It was a moment years in the making.
Last Thursday night, four parallel bars scoreboards twirled slowly at Penn State’s Recreation Hall. All eyes focused on the members of the Michigan men’s gymnastics team – could they get the 9.0 score to snatch a Super Six berth from arch rival Ohio State?
Calculations whirred at lightning speed in the gymnasts’ heads. A millisecond later, the explosion hit.
Senior co-captain Andrew Elkind ran back out onto the mats, swinging from the bars with irrepressible joy. Teammates embraced and rejoiced as their families and fans, seated as close to the bench as possible, screamed with glee.
Michigan gymnastics, after finishing fourth at NCAAs and on the podium for the first time since 2002, is back on the map.
“I feel like we’re redeeming Michigan from the 2000 (season),” Elkind said. “(The 1999 championship team was) basically starting a dynasty like Oklahoma, and then just hit a real down trend in the program. I think we’re starting to spark Michigan as an elite program again.”
Despite its youth – eight sophomores and six freshmen – the team dedicated itself to one goal this season: It would not watch team finals from the stands.
“I was on podium freshman and senior year,” said fifth-year senior co-captain Justin Laury, the only current Wolverine who had ever stood on the NCAA podium before last Friday. “Definitely by far this one (feels better). . Freshman year, I didn’t know what else to expect. This year it meant a lot more because of what we had to go through the whole season.”
From the start, the Wolverines’ newfound resolve was obvious. They tacked up preseason rankings and articles in the gym, all predicting another disappointing year, determined to prove their doubters wrong.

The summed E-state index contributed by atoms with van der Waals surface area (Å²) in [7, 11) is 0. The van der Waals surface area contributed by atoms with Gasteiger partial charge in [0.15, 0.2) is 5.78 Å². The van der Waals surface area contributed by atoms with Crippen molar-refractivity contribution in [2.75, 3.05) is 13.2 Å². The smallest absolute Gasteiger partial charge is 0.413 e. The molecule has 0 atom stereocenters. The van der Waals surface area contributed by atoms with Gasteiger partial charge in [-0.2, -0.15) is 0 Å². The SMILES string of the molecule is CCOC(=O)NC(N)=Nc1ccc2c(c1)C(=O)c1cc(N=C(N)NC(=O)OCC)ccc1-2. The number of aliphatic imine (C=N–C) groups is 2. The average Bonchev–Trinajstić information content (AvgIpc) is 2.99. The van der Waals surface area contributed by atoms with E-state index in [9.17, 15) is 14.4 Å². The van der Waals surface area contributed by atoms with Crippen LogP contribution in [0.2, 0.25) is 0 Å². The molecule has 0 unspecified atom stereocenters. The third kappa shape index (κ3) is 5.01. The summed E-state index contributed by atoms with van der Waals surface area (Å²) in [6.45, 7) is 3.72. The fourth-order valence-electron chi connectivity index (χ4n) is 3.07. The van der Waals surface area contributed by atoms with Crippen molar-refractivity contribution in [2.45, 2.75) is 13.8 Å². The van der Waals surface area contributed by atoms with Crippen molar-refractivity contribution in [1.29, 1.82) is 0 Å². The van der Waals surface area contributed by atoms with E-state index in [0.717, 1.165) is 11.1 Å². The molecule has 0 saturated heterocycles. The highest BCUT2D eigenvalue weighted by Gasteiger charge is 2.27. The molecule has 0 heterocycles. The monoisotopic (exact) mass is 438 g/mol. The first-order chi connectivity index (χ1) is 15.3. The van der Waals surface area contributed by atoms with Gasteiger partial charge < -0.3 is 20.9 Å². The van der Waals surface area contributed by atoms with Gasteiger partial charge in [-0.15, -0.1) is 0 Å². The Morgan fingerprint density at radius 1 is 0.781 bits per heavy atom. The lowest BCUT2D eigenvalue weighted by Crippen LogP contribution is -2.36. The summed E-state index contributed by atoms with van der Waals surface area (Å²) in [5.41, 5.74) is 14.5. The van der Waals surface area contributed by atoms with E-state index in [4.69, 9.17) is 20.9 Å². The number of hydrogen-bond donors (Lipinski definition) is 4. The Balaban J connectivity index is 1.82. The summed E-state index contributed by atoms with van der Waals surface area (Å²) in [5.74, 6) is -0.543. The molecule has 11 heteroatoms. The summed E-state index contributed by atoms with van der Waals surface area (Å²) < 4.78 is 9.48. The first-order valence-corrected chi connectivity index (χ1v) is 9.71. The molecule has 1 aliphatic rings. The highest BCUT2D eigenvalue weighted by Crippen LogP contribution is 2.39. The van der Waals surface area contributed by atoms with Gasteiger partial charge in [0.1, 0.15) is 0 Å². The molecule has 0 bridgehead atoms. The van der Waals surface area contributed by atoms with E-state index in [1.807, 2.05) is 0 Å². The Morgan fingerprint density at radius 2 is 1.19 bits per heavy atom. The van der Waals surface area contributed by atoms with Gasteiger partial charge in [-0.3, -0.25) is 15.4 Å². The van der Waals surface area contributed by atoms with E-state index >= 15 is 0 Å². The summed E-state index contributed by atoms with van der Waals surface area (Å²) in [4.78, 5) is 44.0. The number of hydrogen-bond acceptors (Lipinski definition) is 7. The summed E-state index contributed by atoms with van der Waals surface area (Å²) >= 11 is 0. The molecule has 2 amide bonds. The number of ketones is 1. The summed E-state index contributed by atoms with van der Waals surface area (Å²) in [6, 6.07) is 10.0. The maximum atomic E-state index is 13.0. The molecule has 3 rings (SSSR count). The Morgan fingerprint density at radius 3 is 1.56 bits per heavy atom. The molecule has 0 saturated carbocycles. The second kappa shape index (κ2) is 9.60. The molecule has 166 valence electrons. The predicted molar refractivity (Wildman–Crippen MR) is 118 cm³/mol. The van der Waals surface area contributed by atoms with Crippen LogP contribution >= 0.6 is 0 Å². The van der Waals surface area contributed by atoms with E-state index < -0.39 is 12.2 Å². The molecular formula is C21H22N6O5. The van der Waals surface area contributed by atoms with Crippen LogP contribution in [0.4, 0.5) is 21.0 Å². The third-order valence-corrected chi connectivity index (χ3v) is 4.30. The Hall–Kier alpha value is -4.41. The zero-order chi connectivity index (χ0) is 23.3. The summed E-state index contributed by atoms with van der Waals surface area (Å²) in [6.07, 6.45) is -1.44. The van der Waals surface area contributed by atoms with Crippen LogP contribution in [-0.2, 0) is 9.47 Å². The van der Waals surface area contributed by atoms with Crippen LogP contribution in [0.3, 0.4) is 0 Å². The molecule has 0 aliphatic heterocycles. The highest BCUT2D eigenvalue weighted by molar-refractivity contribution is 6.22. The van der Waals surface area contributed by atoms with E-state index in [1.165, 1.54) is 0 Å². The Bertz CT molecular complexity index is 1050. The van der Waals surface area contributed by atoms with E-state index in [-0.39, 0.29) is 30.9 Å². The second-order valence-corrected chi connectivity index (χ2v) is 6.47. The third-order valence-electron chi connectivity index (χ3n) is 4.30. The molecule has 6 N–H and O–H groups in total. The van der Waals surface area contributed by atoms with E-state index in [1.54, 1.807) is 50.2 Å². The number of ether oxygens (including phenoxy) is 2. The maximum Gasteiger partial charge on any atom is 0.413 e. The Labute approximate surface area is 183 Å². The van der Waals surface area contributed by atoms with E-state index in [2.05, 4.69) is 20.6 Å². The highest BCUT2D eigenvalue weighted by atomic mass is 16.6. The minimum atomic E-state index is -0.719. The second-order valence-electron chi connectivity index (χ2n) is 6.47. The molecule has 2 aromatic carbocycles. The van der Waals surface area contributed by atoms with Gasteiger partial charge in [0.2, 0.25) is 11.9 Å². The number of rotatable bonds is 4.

And in the first meet of the season, the Windy City Invitational, Michigan blew the competition away, claiming the Invitational’s top award as a team – the way it would do everything this season.
The Wolverines continued their reemergence as a gymnastics power, obliterating Iowa in their first dual meet before notching two historic wins – one against then-No. 3 Oklahoma in Ann Arbor, the other against then-No. 2 Penn State in State College. Michigan was the only team to best Penn State at home in 2007.
“Beating Penn State in our dual meet (was my favorite moment of the season),” senior Aaron Rakes said. “I almost cried I was so happy.”
Though they struggled in the second half of the season with consistency and injuries, the Wolverines hit at NCAAs when it mattered most. And even though they didn’t finish first, this season will always sparkle in their memories, especially for the three seniors.
Elkind gained All-America status for the first time in his career with his fourth-place finish on parallel bars. Laury, despite injuries that limited him all season, realized his dream of making it back to the all-around at NCAAs and also earned All-America honors. And Rakes won a Big Ten high bar championship.
“This was the most enjoyable season of my career, and I wouldn’t change any of the experiences that I had,” Rakes said. “I don’t have regrets this year. . I love this team, and at NCAAs when I saw the other teams and their friendships I realized that I made the right decision with competing for Michigan.”
Said sophomore Ralph Rosso: “It’s pretty sad to see (the seniors) go. But we’ll never stop being teammates. We’ll never stop being family.”
With the majority of the team returning and several top-notch recruits scheduled to arrive, next year should be just as jam-packed with excitement and amazing memories as this one.
“I think they better rank us No. 1 (going into next season),” Rosso said. “(With) our freshmen coming in, junior national team members, (and) having pretty much our whole team back because we’re so young – people better watch out.”